The letters bearing the name of Phalaris (148 in number) are now chiefly remembered for the crushing exposure they received at the hands of Richard Bentley in his controversy with the Hon. Charles Boyle, who had published an edition of them in 1695. The first edition of Bentley's Dissertation on Phalaris appeared in 1697, and the second edition, replying to the answer which Boyle published in 1698, came out in 1699. From the mention in the letters of towns (Phintia, Alaesa and Tauromenium) which did not exist in the time of Phalaris, from the imitations of authors (Herodotus, Democritus, Euripides, Callimachus) who wrote long after he was dead, from the reference to tragedies, though tragedy was not yet invented in the lifetime of Phalaris, from the dialect, which is not Dorian but Attic, nay, New or Late Attic, as well as from absurdities in the matter, and the entire absence of any reference to them by any writer before Stobaeus (c. A.D. 50o), Bentley sufficiently proved that the letters were written by a sophist or rhetorician (possibly Adrianus of Tyre, died c. A.D. 192) hundreds of years after the death of Phalaris. Suidas admired the letters, which he thought genuine, and in modern times, before their exposure by Bentley, they were thought highly of by some (e.g. Sir William Temple in his Essay on Ancient and Modern Learning), though others, as Politianus and Erasmus, perceived that they were not by Phalaris. The latest edition of the Epistles is by R. Hercher, in Epistolographi graeci (1873), and of Bentley's Dissertation byW.Wagner (with introduction and notes, 1883); see especially R. C. Jebb, Life of Bentley (1882).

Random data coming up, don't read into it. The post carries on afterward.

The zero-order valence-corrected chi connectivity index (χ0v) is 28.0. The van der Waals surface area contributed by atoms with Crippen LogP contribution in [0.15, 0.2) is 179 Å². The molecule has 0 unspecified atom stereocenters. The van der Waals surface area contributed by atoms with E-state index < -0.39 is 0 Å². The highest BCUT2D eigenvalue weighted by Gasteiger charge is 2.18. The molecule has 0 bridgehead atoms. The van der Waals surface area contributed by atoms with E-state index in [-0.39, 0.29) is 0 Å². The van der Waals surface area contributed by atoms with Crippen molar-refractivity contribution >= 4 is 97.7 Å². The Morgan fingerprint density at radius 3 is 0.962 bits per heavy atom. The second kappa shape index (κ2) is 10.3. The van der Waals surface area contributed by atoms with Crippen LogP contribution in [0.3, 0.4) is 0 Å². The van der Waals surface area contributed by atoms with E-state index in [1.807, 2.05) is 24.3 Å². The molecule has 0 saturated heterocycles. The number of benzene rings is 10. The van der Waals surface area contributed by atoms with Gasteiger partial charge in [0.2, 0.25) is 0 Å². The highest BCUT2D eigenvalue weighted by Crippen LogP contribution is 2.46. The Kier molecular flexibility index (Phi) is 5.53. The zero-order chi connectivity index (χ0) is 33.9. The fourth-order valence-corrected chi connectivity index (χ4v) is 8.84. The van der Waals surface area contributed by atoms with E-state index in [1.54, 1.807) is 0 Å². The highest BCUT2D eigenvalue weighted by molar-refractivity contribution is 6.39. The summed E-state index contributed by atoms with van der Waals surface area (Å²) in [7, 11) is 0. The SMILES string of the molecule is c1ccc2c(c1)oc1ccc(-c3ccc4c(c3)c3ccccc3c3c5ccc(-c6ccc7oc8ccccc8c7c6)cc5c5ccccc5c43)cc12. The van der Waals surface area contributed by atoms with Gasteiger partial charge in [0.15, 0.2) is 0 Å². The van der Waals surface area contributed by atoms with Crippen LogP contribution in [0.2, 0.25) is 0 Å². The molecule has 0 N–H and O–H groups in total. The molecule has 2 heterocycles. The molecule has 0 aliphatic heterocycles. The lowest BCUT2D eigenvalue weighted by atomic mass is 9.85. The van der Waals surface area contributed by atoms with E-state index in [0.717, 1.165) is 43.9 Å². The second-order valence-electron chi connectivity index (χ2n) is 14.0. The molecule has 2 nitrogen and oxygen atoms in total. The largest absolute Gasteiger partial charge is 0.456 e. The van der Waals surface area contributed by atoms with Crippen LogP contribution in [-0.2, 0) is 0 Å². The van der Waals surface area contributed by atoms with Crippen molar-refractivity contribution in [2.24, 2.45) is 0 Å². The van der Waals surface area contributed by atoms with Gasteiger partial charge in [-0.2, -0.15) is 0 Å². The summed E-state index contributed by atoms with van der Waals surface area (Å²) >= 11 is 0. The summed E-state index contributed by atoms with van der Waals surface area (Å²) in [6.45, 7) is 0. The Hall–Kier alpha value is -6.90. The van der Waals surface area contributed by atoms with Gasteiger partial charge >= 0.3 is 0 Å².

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Wikispecies

Up to date as of January 23, 2010

From Wikispecies

Taxonavigation

Classification System: APG II (down to family level)

Main Page
Cladus: Eukaryota
Regnum: Plantae
Cladus: Angiospermae
Cladus: Monocots
Cladus: Commelinids
Ordo: Poales
Familia: Poaceae
Subfamilia: Pooideae
Tribus: Aveneae
Genus: Phalaris
Sectiones: P. sect. Anomophalaris - P. sect. Bulbophalaris - P. sect. Paraphalaris